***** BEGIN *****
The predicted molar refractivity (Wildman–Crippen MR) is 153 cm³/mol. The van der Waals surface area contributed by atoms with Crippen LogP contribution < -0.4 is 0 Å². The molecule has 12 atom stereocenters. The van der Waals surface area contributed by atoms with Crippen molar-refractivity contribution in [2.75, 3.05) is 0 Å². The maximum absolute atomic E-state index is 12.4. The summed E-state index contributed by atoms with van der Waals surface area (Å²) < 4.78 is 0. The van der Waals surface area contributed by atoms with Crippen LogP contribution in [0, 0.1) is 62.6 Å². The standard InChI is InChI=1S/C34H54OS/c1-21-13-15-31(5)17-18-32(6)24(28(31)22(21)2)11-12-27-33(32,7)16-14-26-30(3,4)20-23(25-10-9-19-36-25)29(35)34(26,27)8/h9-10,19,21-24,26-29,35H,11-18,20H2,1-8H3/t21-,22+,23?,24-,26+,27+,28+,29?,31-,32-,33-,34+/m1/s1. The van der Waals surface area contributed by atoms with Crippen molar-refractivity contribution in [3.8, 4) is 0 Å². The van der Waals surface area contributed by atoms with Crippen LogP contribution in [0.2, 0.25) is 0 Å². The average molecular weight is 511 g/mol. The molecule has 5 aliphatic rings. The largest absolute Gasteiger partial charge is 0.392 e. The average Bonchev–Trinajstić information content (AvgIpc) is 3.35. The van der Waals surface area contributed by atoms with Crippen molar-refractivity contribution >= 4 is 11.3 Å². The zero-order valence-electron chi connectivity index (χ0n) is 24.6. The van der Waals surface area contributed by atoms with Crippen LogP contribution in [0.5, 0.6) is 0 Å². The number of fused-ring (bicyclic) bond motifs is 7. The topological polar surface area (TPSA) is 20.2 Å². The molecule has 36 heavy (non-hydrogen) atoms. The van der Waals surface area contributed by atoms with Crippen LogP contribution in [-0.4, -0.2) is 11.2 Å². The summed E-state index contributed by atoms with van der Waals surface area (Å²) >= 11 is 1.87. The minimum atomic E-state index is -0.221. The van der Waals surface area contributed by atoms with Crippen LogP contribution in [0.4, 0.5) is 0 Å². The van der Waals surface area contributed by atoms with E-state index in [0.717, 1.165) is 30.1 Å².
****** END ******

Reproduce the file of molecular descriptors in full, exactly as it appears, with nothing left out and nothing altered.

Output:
The predicted molar refractivity (Wildman–Crippen MR) is 153 cm³/mol. The van der Waals surface area contributed by atoms with Crippen LogP contribution < -0.4 is 0 Å². The molecule has 12 atom stereocenters. The van der Waals surface area contributed by atoms with Crippen molar-refractivity contribution in [2.75, 3.05) is 0 Å². The maximum absolute atomic E-state index is 12.4. The summed E-state index contributed by atoms with van der Waals surface area (Å²) < 4.78 is 0. The van der Waals surface area contributed by atoms with Crippen LogP contribution in [0, 0.1) is 62.6 Å². The standard InChI is InChI=1S/C34H54OS/c1-21-13-15-31(5)17-18-32(6)24(28(31)22(21)2)11-12-27-33(32,7)16-14-26-30(3,4)20-23(25-10-9-19-36-25)29(35)34(26,27)8/h9-10,19,21-24,26-29,35H,11-18,20H2,1-8H3/t21-,22+,23?,24-,26+,27+,28+,29?,31-,32-,33-,34+/m1/s1. The van der Waals surface area contributed by atoms with Crippen molar-refractivity contribution in [3.8, 4) is 0 Å². The van der Waals surface area contributed by atoms with Crippen LogP contribution in [0.2, 0.25) is 0 Å². The average molecular weight is 511 g/mol. The molecule has 5 aliphatic rings. The largest absolute Gasteiger partial charge is 0.392 e. The average Bonchev–Trinajstić information content (AvgIpc) is 3.35. The van der Waals surface area contributed by atoms with Crippen molar-refractivity contribution >= 4 is 11.3 Å². The zero-order valence-electron chi connectivity index (χ0n) is 24.6. The van der Waals surface area contributed by atoms with Crippen LogP contribution in [0.5, 0.6) is 0 Å². The number of fused-ring (bicyclic) bond motifs is 7. The topological polar surface area (TPSA) is 20.2 Å². The molecule has 36 heavy (non-hydrogen) atoms. The van der Waals surface area contributed by atoms with Crippen LogP contribution in [-0.4, -0.2) is 11.2 Å². The summed E-state index contributed by atoms with van der Waals surface area (Å²) >= 11 is 1.87. The minimum atomic E-state index is -0.221. The van der Waals surface area contributed by atoms with Crippen LogP contribution in [0.4, 0.5) is 0 Å². The van der Waals surface area contributed by atoms with E-state index in [0.717, 1.165) is 30.1 Å².